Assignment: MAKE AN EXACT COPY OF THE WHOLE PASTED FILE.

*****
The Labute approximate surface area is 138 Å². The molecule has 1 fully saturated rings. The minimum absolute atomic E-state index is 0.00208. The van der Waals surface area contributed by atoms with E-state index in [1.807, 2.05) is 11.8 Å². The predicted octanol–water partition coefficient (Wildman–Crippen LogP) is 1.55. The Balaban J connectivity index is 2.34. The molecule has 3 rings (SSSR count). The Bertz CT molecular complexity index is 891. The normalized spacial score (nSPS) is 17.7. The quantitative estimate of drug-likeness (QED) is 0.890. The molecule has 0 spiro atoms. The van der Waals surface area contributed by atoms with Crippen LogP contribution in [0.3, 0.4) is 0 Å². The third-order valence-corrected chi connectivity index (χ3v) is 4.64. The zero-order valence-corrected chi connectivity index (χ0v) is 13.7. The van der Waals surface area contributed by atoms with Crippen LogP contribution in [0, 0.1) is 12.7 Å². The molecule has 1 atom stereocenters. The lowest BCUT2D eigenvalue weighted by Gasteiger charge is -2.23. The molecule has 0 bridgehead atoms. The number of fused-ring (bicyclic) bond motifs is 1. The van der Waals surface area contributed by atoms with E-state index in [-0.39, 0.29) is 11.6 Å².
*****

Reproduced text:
The Labute approximate surface area is 138 Å². The molecule has 1 fully saturated rings. The minimum absolute atomic E-state index is 0.00208. The van der Waals surface area contributed by atoms with E-state index in [1.807, 2.05) is 11.8 Å². The predicted octanol–water partition coefficient (Wildman–Crippen LogP) is 1.55. The Balaban J connectivity index is 2.34. The molecule has 3 rings (SSSR count). The Bertz CT molecular complexity index is 891. The normalized spacial score (nSPS) is 17.7. The quantitative estimate of drug-likeness (QED) is 0.890. The molecule has 0 spiro atoms. The van der Waals surface area contributed by atoms with Crippen LogP contribution in [0.3, 0.4) is 0 Å². The third-order valence-corrected chi connectivity index (χ3v) is 4.64. The zero-order valence-corrected chi connectivity index (χ0v) is 13.7. The van der Waals surface area contributed by atoms with Crippen LogP contribution in [0, 0.1) is 12.7 Å². The molecule has 1 atom stereocenters. The lowest BCUT2D eigenvalue weighted by Gasteiger charge is -2.23. The molecule has 0 bridgehead atoms. The number of fused-ring (bicyclic) bond motifs is 1. The van der Waals surface area contributed by atoms with E-state index in [-0.39, 0.29) is 11.6 Å².